22. GP Led Memory Clinic • Education – anticipation of successful Dementia Academy 27th March • Opportunistic screening with flu jab • Recognition, assessment, diagnosing and prescribing cognitive enhancers • Complementary and in addition to existing assessment, diagnosis service, which still provides ‘back-up’ and is partly moving to a Memory Clinic model. • Case management

  23. What did Newquay tell us? • Over 50 patients with undiagnosed dementia identified and registered on QOF registers • 104 QOF Health Checks completed • 27 Psychiatric Medications discontinued (anti-psychotics, night sedation, benzos and depots). • 15 changes to physical medications • 8 Blood Tests • 5 regular blood pressure reviews • 19 pain assessments and treatment • 10 Dietary supplements and weight monitoring • 6 End of Life Care Plans (preventing admission to acute hospital

  24. Dementia Liaison Practitioners’s in Care Homes • Fortnightly review of all care home residents • Providing evidence based education and training • Close working relationship with G.P as decision maker • Annual QOF health check • Crisis prevention • Easily accessible • Acute Hospital admission avoidance • Stabilising needs to avoid distressing move to other care facility • Family support • End of Life care in line with Gold Standard Framework • Reduction of anti-psychotic medication • Risk assessment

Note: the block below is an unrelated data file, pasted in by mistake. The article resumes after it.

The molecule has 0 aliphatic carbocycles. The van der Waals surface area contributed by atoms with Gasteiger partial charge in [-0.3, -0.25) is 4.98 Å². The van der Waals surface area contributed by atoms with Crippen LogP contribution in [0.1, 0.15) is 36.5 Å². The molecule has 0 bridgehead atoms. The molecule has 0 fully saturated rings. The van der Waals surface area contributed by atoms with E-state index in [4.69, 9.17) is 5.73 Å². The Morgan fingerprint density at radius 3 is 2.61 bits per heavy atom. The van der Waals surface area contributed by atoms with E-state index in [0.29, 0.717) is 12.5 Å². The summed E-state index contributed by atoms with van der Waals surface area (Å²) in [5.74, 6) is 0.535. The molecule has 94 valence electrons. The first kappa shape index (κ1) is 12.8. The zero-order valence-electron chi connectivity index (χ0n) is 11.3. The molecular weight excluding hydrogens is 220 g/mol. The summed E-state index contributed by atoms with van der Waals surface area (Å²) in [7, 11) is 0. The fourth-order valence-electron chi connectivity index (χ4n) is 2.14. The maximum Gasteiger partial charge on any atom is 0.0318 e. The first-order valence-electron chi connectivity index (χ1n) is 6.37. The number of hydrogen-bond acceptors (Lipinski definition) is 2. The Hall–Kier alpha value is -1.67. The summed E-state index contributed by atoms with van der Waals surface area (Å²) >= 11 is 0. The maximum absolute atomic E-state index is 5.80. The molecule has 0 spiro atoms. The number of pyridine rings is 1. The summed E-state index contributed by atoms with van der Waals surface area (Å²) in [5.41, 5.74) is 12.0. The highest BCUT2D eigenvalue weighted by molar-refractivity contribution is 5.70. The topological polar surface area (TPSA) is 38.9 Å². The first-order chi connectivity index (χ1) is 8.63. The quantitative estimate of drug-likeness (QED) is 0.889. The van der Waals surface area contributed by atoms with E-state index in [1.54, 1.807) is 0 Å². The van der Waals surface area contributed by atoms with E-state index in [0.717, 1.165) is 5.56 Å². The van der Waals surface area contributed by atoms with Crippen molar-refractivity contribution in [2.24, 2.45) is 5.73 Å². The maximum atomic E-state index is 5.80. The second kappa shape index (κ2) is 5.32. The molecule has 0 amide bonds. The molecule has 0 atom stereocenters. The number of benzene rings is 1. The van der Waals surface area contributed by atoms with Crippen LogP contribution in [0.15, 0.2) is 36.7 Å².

25. Annual QOF Health Check • Blood Pressure • Cognitive Assessment • Medication • Nutrition • Weight • Continence • Activities of daily living • Mobility • Falls • Mood • Pain • End of Life • Difficult to manage behaviours • Plan

  26. IMPROVED HEALTH OUTCOMES Case Study – Mr G End of Life Pathway

  27. Newquay Case Management Outcomes • QOF registers • Prevalence 361 • Sept 08 136 • April 09 207 • Sept 09 244 • 67% of expected prevalence against 37% county wide • Case management 131 with care plan in community • 113 with care plan in care home

  28. 2010.... Tele helpline Memory manual Community liaison expansion Case management rollout Increase QoF registration Health checks for all/ health promotion Reduce hospital admissions/crisis Gold standard palliative care. Partnership working social/care all sectors.